2 from the latency problems inherent with collecting all input all three see widespread use in unbounded data processing data into a batch before processing it. For many streaming today. Abstracted away beneath a model of sufficient gener- systems, it is unclear how they would remain fault-tolerant ality and flexibility, we believe the choice of execution engine at scale (Aurora [1], TelegraphCQ [14], Niagara [15], Esper can become one based solely on the practical underlying dif- [17]). Those that provide scalability and fault-tolerance fall ferences between them: those of latency and resource cost. Taken from that perspective, the conceptual contribution short on expressiveness or correctness vectors. Many lack of this paper is a single unified model which: the ability to provide exactly-once semantics (Storm, Samza [7], Pulsar [26]), impacting correctness. Others simply lack 5 2 ordered re- Allows for the calculation of event-time • the temporal primitives necessary for windowing (Tigon sults, windowed by features of the data themselves, [11]), or provide windowing semantics that are limited to over an unbounded, unordered data source, with cor- tuple- or processing-time-based windows (Spark Streaming rectness, latency, and cost tunable across a broad spec- [34], Sonora [32], Trident [5]). Most that provide event-time- trum of combinations. based windowing either rely on ordering (SQLStream [27]), 3 semantics in event-time or have limited window triggering Decomposes pipeline implementation across four re- • mode (Stratosphere/Flink [3, 6]). CEDR [8] and Trill [13] lated dimensions, providing clarity, composability, and are noteworthy in that they not only provide useful trigger- flexibility: ing semantics via punctuations [30, 28], but also provide an overall incremental model that is quite similar to the one results are being computed. – What we propose here; however, their windowing semantics are in event time they are being computed. – Where insufficient to express sessions, and their periodic punctu- – When in processing time they are materialized. ations are insufficient for some of the use cases in Section 3.3. MillWheel and Spark Streaming are both sufficiently earlier results relate to later refinements. – How scalable, fault-tolerant, and low-latency to act as reason- • Separates the logical notion of data processing from able substrates, but lack high-level programming models the underlying physical implementation, allowing the that make calculating event-time sessions straightforward. choice of batch, micro-batch, or streaming engine to The only scalable system we are aware of that supports a 4 become one of simply correctness, latency, and cost. such as sessions is high-level notion of unaligned windows Pulsar, but that system fails to provide correctness, as noted Concretely, this contribution is enabled by the following: above. Lambda Architecture [25] systems can achieve many of the desired requirements, but fail on the simplicity axis on windowing model A • which supports unaligned event- account of having to build and maintain two systems. Sum- time windows, and a simple API for their creation and mingbird [10] ameliorates this implementation complexity use (Section 2.2). by abstracting the underlying batch and streaming systems behind a single interface, but in doing so imposes limitations • A triggering model that binds the output times of on the types of computation that can be performed, and still results to runtime characteristics of the pipeline, with requires double the operational complexity. a powerful and flexible declarative API for describing None of these shortcomings are intractable, and systems desired triggering semantics (Section 2.3). in active development will likely overcome them in due time. But we believe a major shortcoming of all the models and that integrates incremental processing model An • systems mentioned above (with exception given to CEDR retractions and updates into the windowing and trig- and Trill), is that they focus on input data (unbounded or gering models described above (Section 2.3). otherwise) as something which will at some point become Scalable implementations • of the above atop the complete. We believe this approach is fundamentally flawed MillWheel streaming engine and the FlumeJava batch when the realities of today’s enormous, highly disordered engine, with an external reimplementation for Google datasets clash with the semantics and timeliness demanded Cloud Dataflow, including an open-source SDK [19] by consumers. We also believe that any approach that is to that is runtime-agnostic (Section 3.1). have broad practical value across such a diverse and varied set of use cases as those that exist today (not to mention core principles • that guided the design of A set of those lingering on the horizon) must provide simple, but this model (Section 3.2). powerful, tools for balancing the amount of correctness, la- tency, and cost appropriate for the specific use case at hand. • with real-world experiences Brief discussions of our Lastly, we believe it is time to move beyond the prevailing massive-scale, unbounded, out-of-order data process- mindset of an execution engine dictating system semantics; ing at Google that motivated development of this model properly designed and built batch, micro-batch, and stream- (Section 3.3). ing systems can all provide equal levels of correctness, and It is lastly worth noting that there is nothing magical 2 about this model. Things which are computationally im- By windowing, we mean as defined in Li [22], i.e. slicing data into finite chunks for processing. More in Section 1.2. practical in existing strongly-consistent batch, micro-batch, 3 By triggering, we mean stimulating the output of a specific streaming, or Lambda Architecture systems remain so, with window at a grouping operation. More in Section 2.3. the inherent constraints of CPU, RAM, and disk left stead- 4 By unaligned windows, we mean windows which do not fastly in place. What it does provide is a common framework span the entirety of a data source, but instead only a subset 5 By event times, we mean the times at which events oc- of it, such as per-user windows. This is essentially the frames curred, not when they are processed. More in Section 1.3. idea from Whiteneck [31]. More in Section 1.2. 1793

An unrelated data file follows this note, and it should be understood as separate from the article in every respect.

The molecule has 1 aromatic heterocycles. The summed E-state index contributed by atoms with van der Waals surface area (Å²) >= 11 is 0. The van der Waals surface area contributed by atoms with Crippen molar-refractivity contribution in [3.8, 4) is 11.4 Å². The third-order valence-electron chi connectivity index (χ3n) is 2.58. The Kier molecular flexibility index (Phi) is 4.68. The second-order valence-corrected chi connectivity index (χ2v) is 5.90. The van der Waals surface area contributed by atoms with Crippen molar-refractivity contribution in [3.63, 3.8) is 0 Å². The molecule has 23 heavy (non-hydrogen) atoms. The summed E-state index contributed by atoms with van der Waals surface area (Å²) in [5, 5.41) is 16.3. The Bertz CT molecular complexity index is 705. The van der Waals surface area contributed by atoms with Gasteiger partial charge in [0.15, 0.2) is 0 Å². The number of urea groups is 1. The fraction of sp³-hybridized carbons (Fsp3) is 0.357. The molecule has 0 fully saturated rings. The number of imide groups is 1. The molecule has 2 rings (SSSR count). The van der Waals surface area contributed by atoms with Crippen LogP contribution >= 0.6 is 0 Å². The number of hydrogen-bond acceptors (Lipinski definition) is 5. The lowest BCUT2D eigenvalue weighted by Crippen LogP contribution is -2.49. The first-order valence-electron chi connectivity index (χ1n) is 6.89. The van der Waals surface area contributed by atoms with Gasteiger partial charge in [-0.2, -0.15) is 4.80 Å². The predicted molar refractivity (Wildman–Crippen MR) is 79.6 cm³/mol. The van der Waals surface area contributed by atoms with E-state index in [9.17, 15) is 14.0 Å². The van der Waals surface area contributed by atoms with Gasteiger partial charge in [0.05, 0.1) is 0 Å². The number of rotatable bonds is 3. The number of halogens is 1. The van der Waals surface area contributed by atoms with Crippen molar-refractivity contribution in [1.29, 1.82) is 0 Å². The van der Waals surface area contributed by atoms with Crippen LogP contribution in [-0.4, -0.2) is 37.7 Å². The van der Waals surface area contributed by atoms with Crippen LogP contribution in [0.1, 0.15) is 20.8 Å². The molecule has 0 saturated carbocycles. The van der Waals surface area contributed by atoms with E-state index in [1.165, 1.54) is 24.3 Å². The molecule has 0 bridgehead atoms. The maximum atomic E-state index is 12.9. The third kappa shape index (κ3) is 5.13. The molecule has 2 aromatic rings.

3 Key 1 Key 3 Key 1 Key 2 Key 3 Key 2 Key 3 Key 2 Key 1 period may be less than the size, which means the windows may overlap. Sliding windows are also typically aligned; 1 1 1 even though the diagram is drawn to give a sense of sliding 2 2 motion, all five windows would be applied to all three keys in 3 2 4 3 the diagram, not just Window 3. Fixed windows are really 5 3 a special case of sliding windows where size equals period. 4 Sessions are windows that capture some period of activ- Sliding ity over a subset of the data, in this case per key. Typically Sessions Fixed they are defined by a timeout gap. Any events that occur within a span of time less than the timeout are grouped together as a session. Sessions are unaligned windows. For Figure 1: Common Windowing Patterns example, Window 2 applies to Key 1 only, Window 3 to Key 2 only, and Windows 1 and 4 to Key 3 only. that allows for the relatively simple expression of parallel 1.3 Time Domains computation in a way that is independent of the underly- When processing data which relate to events in time, there ing execution engine, while also providing the ability to dial are two inherent domains of time to consider. Though cap- in precisely the amount of latency and correctness for any tured in various places across the literature (particularly specific problem domain given the realities of the data and time management [28] and semantic models [9], but also resources at hand. In that sense, it is a model aimed at ease windowing [22], out-of-order processing [23], punctuations of use in building practical, massive-scale data processing [30], heartbeats [21], watermarks [2], frames [31]), the de- pipelines. tailed examples in section 2.3 will be easier to follow with the concepts clearly in mind. The two domains of interest 1.1 Unbounded/Bounded vs Streaming/Batch are: When describing infinite/finite , we prefer the data sets terms unbounded/bounded over streaming/batch, because , which is the time at which the event Event Time • the latter terms carry with them an implication of the use itself actually occurred , i.e. a record of system clock of a specific type of execution engine. In reality, unbounded time (for whatever system generated the event) at the datasets have been processed using repeated runs of batch time of occurrence. systems since their conception, and well-designed streaming systems are perfectly capable of processing bounded data. , which is the time at which an Processing Time • From the perspective of the model, the distinction of stream- event is observed at any given point during processing ing or batch is largely irrelevant, and we thus reserve those within the pipeline, i.e. the current time according terms exclusively for describing runtime execution engines . to the system clock. Note that we make no assump- tions about clock synchronization within a distributed 1.2 Windowing system. Windowing [22] slices up a dataset into finite chunks for processing as a group. When dealing with unbounded data, Event time for a given event essentially never changes, windowing is required for some operations (to delineate fi- but processing time changes constantly for each event as it nite boundaries in most forms of grouping: aggregation, flows through the pipeline and time marches ever forward. outer joins, time-bounded operations, etc.), and unneces- This is an important distinction when it comes to robustly sary for others (filtering, mapping, inner joins, etc.). For analyzing events in the context of when they occurred. bounded data, windowing is essentially optional, though still During processing, the realities of the systems in use (com- a semantically useful concept in many situations (e.g. back- munication delays, scheduling algorithms, time spent pro- filling large scale updates to portions of a previously com- cessing, pipeline serialization, etc.) result in an inherent puted unbounded data source). Windowing is effectively and dynamically changing amount of skew between the two always time based; while many systems support tuple-based domains. Global progress metrics, such as punctuations or windowing, this is essentially time-based windowing over a watermarks, provide a good way to visualize this skew. For logical time domain where elements in order have succes- our purposes, we’ll consider something like MillWheel’s wa- sively increasing logical timestamps. Windows may be ei- , which is a lower bound (often heuristically estab- termark 6 , i.e. applied across all the data for the window aligned ther ) on event times that have been processed by the lished unaligned of time in question, or , i.e. applied across only 6 For most real-world distributed data sets, the system lacks specific subsets of the data (e.g. per key) for the given win- sufficient knowledge to establish a 100% correct watermark. dow of time. Figure 1 highlights three of the major types of For example, in the video sessions use case, consider offline windows encountered when dealing with unbounded data. views. If someone takes their mobile device into the wilder- Fixed windows (sometimes called tumbling windows) are ness, the system has no practical way of knowing when they defined by a static window size, e.g. hourly windows or daily might come back to civilization, regain connection, and be- gin uploading data about video views during that time. As a windows. They are generally aligned, i.e. every window result, most watermarks must be heuristically defined based applies across all of the data for the corresponding period on limited knowledge available. For structured input sources of time. For the sake of spreading window completion load that expose metadata regarding unobserved data, such as evenly across time, they are sometimes unaligned by phase log files, we’ve found these heuristics to be remarkably ac- shifting the windows for each key by some random value. curate, and thus practically useful as a completion estimate windows are defined by a window size and slide Sliding for many use cases. Furthermore, and importantly, once a heuristic watermark has been established, it can then be period, e.g. hourly windows starting every minute. The 1794